Commercial Road was built at the beginning of the C19th to provide a direct link for traffic between the West India Docks and East India Docks to the City of London. Its history is as turbulent as that implies. And, as late as the 1960s, to venture there, even in broad daylight was, allegedly, to risk abduction into white slavery. My landlady claimed that she had told her own daughter that she would be disowned if she so much as set foot on its pavement.

It wasn’t entirely clear who would be doing the abducting, but this idea of respectable white girls at risk from marauding hordes of alien men is nothing new. In the 1920s it was the Chinese, in the late 1950s & early 1960s the News of the World was full of stories of Maltese running prostitution rackets in London; one of my friends told alarming stories of quite regularly being accosted by small groups of Cypriots (2 or 3 men) as she walked from the tube station to her student hostel in Bayswater; the point was, though, that they rapidly lost interest when they realised she was never going to fall for their blandishments.

The girls most at risk are those who can be called vulnerable or needy – girls anxious for love which they don’t get – or feel they do not get – from their family or peer groups. Such girls can come from any class or background, but the more affluent & educated are less likely to fall into the trap of being exploited in truly gruesome circumstances. These days, since I read her memoir, Elizabeth Jane Howard usually comes to my mind when thinking about this subject.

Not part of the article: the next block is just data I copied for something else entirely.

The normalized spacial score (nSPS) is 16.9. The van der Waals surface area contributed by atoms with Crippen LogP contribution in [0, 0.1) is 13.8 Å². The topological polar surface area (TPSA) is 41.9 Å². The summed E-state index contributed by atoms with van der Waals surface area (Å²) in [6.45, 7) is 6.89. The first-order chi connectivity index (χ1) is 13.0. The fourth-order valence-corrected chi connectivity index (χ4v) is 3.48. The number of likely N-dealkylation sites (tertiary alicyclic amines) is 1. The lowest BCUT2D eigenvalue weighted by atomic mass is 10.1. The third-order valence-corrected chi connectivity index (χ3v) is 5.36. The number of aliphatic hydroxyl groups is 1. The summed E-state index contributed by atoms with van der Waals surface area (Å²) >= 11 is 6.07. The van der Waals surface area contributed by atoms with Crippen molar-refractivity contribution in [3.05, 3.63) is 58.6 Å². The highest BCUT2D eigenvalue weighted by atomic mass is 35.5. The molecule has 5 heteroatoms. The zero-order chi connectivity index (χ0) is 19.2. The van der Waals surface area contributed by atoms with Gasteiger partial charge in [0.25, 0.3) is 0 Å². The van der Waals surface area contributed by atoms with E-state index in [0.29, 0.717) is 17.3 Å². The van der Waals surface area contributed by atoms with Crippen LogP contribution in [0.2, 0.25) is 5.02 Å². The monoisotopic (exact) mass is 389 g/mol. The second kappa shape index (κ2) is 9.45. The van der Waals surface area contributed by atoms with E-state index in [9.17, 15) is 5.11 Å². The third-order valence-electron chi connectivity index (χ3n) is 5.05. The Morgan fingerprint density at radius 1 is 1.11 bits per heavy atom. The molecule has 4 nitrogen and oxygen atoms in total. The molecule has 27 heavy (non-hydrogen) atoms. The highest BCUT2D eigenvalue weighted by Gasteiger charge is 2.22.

We are currently going through a moral panic about predatory men of (most likely) muslim & Pakistani origin who prey on young white girls, posing a problem for those who would like to keep race, religion & culture out of such discussions.

The most alarming & dispiriting element of the background to this modern version of these ancient stories – why those men, those girls, in those towns – came in an edition of the BBC Radio 4 programme The Report last week.

Towns such as Rochdale in the north west of England have disproportionate numbers of private childrens ‘homes’ which ‘look after’ vulnerable girls on behalf of local social service authorities in the south of England, & on whom there is no obligation to register with the local authority where they are actually based. The reason is the same as that which is currently being trotted out for putting a cap on the amount of Housing Benefit payable to claimants in London – property prices are much lower outside the capital, & particularly in the North West.

Goodness knows what it would have cost the local authority which was paying a private sector company £¼m a year to look after just one troubled girl who, apart from her carers, had a whole house to herself, if that house had been in the South East.

Yes, of course there are elements of race, but men like these would never themselves have the confidence to approach confident girls, even those ‘up for it’, not least because of the role played by the public consumption of alcohol in getting to meet & socialise with such women, & all the problems associated with cross-cultural marriage – topics which have also had interesting coverage recently on Radio 4. Put all this together with an unusual concentration of vulnerable girls, statistically more likely to be white, a certain amount of nervousness by the authorities about appearing to be racist, plus our own ambivalent feelings about girls who are ‘bad’ & you have tragedies just waiting to happen.

One other disturbing piece of intelligence which has emerged concerns the role of ‘reality’ television; one girl whose sexual exploitation led to her murder, & a father now charged with the murder of six of his children who died in a fire, had both featured in television programmes about their problematic life styles.

*My landlady was not alone in her alarm: research in The Times archive turned up a letter from Edwyn Young, Rector & Rural Dean (!) of Stepney & a group of concerned Christians  who wrote Wednesday, June 5, 1957, in advance of the publication of the Wolfenden report: